In this effort, AMLA will be able to learn from the experience of its Frankfurt neighbour, the ECB, which began prudential supervision of significant euro area banks 10 years ago. In its early years, the ECB’s supervisory approach was characterized by extensive use of standardized policies, methods and questionnaires. This prioritized consistency across banks over responsiveness to differences in business model or geography. ECB leaders argued that this was necessary to forge a common European supervisory culture: the incoming AMLA leadership may take a similar view.

How financial firms can prepare

With the introduction of the new AML regime, financial firms should take great care to follow AMLA’s policy making process to understand how far they need to adapt or overhaul their existing AML controls, policies and practices to comply. The harmonization of different national rules will mean the precise changes required will vary depending on the countries in which firms operate – and in some cases, will give firms more, not less flexibility. The new single rulebook will take effect in 2027, but the groundwork will already be laid in the coming months. Therefore, firms should take the following key steps now to prepare:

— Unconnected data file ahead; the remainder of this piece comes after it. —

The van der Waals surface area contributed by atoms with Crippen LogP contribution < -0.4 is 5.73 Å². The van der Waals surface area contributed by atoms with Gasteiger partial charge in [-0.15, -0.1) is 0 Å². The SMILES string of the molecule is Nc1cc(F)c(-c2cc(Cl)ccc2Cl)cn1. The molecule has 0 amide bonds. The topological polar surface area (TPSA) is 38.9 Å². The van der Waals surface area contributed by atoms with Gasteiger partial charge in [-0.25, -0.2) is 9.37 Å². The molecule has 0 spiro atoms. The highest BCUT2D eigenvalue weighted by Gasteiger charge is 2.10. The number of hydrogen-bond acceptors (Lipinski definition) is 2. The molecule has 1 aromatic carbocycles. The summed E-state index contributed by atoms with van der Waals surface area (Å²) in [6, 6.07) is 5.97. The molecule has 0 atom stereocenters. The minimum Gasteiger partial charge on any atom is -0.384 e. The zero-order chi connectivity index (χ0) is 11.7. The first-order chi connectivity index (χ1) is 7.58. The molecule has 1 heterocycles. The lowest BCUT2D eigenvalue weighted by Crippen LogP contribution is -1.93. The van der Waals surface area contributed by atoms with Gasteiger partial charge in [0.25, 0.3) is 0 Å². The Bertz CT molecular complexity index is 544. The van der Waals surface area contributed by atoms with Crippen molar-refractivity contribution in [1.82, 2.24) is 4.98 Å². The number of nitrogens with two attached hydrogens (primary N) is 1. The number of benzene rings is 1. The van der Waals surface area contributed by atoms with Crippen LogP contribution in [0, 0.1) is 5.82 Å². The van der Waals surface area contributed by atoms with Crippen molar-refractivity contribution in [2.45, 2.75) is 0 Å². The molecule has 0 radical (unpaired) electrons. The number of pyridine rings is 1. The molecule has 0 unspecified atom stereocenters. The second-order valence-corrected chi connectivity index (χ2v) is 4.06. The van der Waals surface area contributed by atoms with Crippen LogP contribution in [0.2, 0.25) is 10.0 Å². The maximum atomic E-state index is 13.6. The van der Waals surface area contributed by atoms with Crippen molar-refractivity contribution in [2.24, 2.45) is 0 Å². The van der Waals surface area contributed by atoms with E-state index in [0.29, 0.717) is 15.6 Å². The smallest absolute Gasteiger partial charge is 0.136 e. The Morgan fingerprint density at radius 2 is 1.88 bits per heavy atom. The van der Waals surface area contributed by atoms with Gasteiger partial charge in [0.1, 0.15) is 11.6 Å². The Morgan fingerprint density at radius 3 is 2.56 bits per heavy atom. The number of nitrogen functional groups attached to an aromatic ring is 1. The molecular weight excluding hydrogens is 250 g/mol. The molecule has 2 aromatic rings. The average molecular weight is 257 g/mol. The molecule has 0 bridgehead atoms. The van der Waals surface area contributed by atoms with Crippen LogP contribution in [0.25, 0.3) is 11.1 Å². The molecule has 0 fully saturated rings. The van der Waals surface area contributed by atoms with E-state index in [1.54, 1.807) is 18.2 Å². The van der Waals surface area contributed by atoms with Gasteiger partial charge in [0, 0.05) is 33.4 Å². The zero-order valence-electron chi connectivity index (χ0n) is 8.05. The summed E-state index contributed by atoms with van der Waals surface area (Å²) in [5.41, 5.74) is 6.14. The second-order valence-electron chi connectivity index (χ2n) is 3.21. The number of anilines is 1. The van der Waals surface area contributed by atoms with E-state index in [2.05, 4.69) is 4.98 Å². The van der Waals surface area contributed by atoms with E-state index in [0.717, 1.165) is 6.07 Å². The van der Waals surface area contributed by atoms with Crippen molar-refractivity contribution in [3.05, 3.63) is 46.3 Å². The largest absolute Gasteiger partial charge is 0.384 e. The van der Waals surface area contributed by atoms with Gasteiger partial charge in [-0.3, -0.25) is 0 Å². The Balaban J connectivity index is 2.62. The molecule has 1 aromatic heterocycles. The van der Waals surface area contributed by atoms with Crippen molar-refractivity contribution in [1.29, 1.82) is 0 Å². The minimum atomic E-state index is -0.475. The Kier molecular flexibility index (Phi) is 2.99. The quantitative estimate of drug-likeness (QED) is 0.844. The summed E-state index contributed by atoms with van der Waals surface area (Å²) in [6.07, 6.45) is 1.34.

• Closely monitor AMLA and the development of its guidelines and technical standards, to understand the new authority’s thinking.
  • Review existing AML policies on a cross-group basis, as the first step toward developing group-level AML controls that meet the requirements of the new rulebook.
  • Identify issues and geographies where the greatest change will be required, to prioritise efforts to ensure compliance.

KPMG’s new AMLA Office will act as a centre of expertise on the new agency. As the authority begins operations, the AMLA Office will provide regular updates and analysis of AMLA’s rulemaking and the development of its supervisory policies and practices. KPMG professionals are a prime contact for support in preparing for the new regulatory environment and for assistance with the implementation of appropriate compliance measures, i.e. to help you achieve “AMLA readiness”.

Source: KPMG ECB Office

Written by Götz Eric Fischer & Benedict-Wagner Rundell